The Professor Emeritus and Canadian Medical Hall of Famer is the 15th person to receive this honour reserved for retired members of McGill’s academic staff.

During the morning Fall 2022 Convocation ceremony, held yesterday in Places des Arts, Dr. Phil Gold received the McGill University Medal for Exceptional Academic Achievement. The McGill Medal, as it’s known, acknowledges the outstanding contributions of “retired members of McGill University’s academic staff who are uniquely deserving in light of their exceptional contributions to their discipline, to the University and to society at large.”

The Medal was first awarded in 2010; Dr. Gold is the 15th McGillian to receive the honour. A list of past winners is available online.

Caring physician, groundbreaking researcher, inspirational leader

Born in Montreal, Dr. Phil Gold has lived, studied and worked in the city for most of his life. He obtained a BSc in Honours Physiology in 1957 and an MDCM and an MSc degree in Physiology in 1961, all at McGill. From 1963 to 1965 he spent time in the laboratories of the McGill University Medical Clinic of the Montreal General Hospital (now the Research Institute of the McGill University Health Centre), where he obtained a Ph.D.

Dr. Gold’s co-discovery, with Dr. Samuel Freedman, of the Carcinoembryonic Antigen (CEA) ushered in the modern era of human tumour marker research. His discovery represented the first clinically-useful human tumour marker and one that is found in 70 per cent of cancer patients.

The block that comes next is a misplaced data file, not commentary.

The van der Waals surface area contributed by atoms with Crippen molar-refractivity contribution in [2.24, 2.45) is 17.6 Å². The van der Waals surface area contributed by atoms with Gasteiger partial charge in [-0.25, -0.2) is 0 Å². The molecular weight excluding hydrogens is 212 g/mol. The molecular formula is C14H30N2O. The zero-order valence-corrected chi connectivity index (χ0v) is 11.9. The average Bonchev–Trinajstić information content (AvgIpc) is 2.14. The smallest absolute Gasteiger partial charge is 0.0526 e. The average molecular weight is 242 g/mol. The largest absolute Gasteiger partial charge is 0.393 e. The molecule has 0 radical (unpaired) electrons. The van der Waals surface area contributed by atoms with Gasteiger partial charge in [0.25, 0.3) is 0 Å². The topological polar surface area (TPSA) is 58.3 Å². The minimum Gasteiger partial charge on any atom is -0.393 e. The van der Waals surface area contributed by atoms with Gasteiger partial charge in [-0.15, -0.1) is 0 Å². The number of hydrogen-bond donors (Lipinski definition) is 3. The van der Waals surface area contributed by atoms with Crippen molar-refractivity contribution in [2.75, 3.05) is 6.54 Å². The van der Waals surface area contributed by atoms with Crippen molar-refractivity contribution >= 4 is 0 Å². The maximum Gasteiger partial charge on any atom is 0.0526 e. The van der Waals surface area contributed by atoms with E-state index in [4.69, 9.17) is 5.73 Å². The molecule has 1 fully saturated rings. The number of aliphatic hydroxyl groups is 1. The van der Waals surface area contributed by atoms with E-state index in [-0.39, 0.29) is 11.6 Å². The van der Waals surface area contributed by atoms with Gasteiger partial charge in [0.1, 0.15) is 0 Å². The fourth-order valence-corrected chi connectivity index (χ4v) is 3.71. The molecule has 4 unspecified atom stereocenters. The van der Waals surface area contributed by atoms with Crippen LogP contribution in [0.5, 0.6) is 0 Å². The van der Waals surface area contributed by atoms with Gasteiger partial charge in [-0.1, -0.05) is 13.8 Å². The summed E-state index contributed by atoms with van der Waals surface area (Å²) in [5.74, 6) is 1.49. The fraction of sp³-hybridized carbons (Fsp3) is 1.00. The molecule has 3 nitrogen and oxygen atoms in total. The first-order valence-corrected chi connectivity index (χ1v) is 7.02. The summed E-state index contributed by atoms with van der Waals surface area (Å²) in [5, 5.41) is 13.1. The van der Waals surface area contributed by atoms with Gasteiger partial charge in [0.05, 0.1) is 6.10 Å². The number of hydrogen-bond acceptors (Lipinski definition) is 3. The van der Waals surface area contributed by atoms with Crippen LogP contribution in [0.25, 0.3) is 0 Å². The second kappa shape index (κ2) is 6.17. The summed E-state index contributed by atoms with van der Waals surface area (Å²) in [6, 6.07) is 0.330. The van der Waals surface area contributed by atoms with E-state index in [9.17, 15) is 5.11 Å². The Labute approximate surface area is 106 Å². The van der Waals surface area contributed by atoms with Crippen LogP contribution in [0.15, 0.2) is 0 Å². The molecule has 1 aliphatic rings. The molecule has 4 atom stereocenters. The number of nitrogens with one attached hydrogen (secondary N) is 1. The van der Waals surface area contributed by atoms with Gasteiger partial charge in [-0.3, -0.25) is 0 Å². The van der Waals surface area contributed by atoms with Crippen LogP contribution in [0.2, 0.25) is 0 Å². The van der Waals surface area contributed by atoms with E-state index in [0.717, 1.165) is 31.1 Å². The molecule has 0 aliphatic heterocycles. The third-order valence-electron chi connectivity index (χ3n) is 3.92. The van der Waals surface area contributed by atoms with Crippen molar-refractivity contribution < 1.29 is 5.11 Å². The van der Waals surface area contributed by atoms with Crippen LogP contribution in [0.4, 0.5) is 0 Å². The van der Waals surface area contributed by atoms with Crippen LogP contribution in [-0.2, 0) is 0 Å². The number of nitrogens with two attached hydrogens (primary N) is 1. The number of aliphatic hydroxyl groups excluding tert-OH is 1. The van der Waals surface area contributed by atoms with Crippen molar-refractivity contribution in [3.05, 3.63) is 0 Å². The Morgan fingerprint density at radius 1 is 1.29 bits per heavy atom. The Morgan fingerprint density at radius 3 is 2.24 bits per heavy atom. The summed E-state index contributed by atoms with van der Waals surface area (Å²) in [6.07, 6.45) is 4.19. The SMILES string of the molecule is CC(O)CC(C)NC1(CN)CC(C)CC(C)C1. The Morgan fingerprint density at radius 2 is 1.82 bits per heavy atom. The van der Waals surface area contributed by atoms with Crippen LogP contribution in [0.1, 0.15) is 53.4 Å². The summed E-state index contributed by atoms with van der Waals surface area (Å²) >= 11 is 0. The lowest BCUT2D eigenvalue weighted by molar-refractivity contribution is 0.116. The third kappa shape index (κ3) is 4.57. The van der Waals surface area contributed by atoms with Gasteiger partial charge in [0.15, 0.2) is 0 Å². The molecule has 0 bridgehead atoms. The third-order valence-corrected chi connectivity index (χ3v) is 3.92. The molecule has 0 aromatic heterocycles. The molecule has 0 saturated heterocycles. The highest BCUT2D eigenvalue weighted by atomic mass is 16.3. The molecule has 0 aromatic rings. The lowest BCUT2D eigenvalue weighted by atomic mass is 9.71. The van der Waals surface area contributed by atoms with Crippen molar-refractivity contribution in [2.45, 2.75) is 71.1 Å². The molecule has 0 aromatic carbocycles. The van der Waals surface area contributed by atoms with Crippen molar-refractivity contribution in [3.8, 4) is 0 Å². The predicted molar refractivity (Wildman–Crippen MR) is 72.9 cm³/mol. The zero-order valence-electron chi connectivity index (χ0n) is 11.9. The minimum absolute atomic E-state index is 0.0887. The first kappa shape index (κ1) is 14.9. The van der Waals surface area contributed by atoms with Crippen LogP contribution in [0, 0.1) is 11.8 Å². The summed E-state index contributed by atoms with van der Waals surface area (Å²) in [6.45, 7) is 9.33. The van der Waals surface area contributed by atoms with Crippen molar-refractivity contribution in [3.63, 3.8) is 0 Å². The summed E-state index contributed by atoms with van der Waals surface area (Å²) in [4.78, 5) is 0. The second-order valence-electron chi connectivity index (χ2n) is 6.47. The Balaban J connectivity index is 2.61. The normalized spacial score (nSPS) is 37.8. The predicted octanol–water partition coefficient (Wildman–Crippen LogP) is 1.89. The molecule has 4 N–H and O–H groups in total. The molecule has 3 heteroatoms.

Yet, as accomplished as he is as a researcher, Dr. Gold also carved a career as an outstanding teacher. In fact, when he was appointed to the Canadian Medical Hall of Fame in 2010, it was noted that “perhaps Dr. Gold’s most outstanding quality is related to what he loves best – teaching. Dr. Gold cares deeply about his students and residents. This attitude combined with his passion for medicine and science, means that no student ever forgets a session with him.” As a teacher and mentor, he inspired, guided and supported generations of scholars, physician-scientists and discovery-researchers, making sure every individual had the tools necessary to reach their goals.

As a leader, Dr. Gold served as the first Director of the McGill Cancer Centre, now the Rosalind and Morris Goodman Cancer Research Institute, established in 1978 in large part due to the impact of his CEA research. Dr. Gold also served as Chairman of the Department of Medicine at McGill, Physician-in-Chief at the Montreal General Hospital, and, most recently, as the Executive Director of the Clinical Research Centre of the McGill University Health Centre.

Dr. Gold has been honoured with countless Canadian and international awards, including the E.W.R Steacie Memorial Award, The Gairdner Foundation Annual International Award, the Isaak Walton Killam Award in Medicine of the Canada Council, the National Cancer Institute of Canada R.M. Taylor Medal, Germany’s Johann-Georg-Zimmerman Prize for Cancer Research, the Wilder-Penfield, Prix du Québec (2013), the Queen’s Diamond Jubilee Medal, and appointment as a Grand Officer of l’Ordre National du Québec.

“The McGill Medal is a wonderful recognition of Dr. Gold’s extraordinary achievements over more than a half century of service to the University,” says Dr. David Eidelman, Vice Principal (Health Affairs) & Dean of the Faculty of Medicine and Health Sciences. “Over the course of his long career Dr. Gold has made exceptional contributions to McGill as a researcher, as a teacher and as a leader.  I welcome this latest recognition of his achievements with enormous enthusiasm.”

“The Medal represents the culmination of over six decades of my life at McGill as a student and a staff member,” says Dr. Gold. “It has been the ride of a lifetime.”